There was a lot of speculation how Vinnie got and held on to his job at DC; in my upcoming Direct Conversations: Talks with Fellow Bronze Age DC Comics Creators (currently on Kickstarter), former DC Comics publisher and president Paul Levitz said about Colletta: “Alan Moore just wrote a roman a clef about comics in that period. It’s not very kind to any of us and he does a riff on Vinnie, making the case that the only reason he was hired was because some mob connected boss told the company they had to give him an office. No. Vinnie could just ink faster than everybody else. And when he set his mind to it, ink as well as anybody else. Would that he had set his mind to it a little more often.”

I’m on the side of the people who liked his work. Yes, at his hackiest, the results could be painful, but even at his day-to-day cruising speed, Vinnie could produce fine work. I wasn’t a fan of Thor, but I liked what he was doing over Kirby’s pencils. A 1982 Superman Sunday newspaper strip penciled by Jose Delbo and inked by Vinnie that someone posted recently on Facebook caught my eye, not because I wrote it but because I thought Vinnie had done such a lovely job on it. A couple of responses to the post speculated that the reasons he did good work were either because the strip paid more than regular comics or Vinnie was showing off and “auditioning” for a strip of his own. Except the strip paid page rate and Vinnie had had plenty of time to audition as the original inker over George Tuska when the strip started in 1978.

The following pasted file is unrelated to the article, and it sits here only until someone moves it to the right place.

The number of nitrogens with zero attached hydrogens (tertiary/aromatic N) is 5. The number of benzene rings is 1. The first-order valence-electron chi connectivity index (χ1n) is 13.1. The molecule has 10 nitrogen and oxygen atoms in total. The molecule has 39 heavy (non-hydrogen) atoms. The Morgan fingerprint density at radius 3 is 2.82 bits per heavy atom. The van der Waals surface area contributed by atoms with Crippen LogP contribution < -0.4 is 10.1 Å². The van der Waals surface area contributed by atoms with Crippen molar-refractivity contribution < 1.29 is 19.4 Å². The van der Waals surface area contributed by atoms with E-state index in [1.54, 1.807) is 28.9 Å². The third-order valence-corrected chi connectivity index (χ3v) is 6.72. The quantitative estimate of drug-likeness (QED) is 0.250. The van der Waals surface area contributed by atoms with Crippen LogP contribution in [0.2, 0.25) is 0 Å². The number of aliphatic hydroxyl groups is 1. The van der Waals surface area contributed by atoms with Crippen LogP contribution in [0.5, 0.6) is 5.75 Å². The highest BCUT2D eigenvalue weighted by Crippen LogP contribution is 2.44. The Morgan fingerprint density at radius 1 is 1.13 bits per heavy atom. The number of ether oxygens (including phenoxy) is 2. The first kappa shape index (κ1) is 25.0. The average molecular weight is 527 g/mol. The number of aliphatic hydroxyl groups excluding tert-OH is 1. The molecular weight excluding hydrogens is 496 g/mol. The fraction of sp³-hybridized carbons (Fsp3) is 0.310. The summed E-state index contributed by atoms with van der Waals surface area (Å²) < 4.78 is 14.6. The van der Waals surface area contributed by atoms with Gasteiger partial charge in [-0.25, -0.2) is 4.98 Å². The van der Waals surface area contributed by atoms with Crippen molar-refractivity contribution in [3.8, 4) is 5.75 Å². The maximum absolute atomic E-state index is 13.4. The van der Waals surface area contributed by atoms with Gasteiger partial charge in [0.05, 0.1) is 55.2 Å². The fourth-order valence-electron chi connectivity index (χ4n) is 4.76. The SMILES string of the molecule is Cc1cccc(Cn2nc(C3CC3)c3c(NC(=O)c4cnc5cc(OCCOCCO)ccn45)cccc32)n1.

“Sometimes,” I responded, “he just did nice work. Go figure.”

Here then, My 13 Favorite VINNIE COLLETTA ROMANCE COMICS COVERS (or, 11 covers and two pages):

Secret Story Romances #7 (June 1954, Atlas). An early effort on this Atlas romance cover, beautifully rendered by Colletta and artfully colored by the great Stan Goldberg.

Lovers #64 (November 1954, Atlas). A kiss is just a kiss but it’s really all you need for the cover of a romance comic and Vinnie (once again colored by Goldberg) could sure deliver.

My Own Romance #43 (April 1955, Atlas). Here’s a thing most people agree on: Vinnie knew how to draw beautiful girls! Readers could feel the joy of the “Happy Ending!” radiating from this cover. (Get your mind out of the gutter!) Colors by Goldberg.

Lovers #72 (November 1955, Atlas). Two lovers in a clinch. So simple but it tells a story by itself.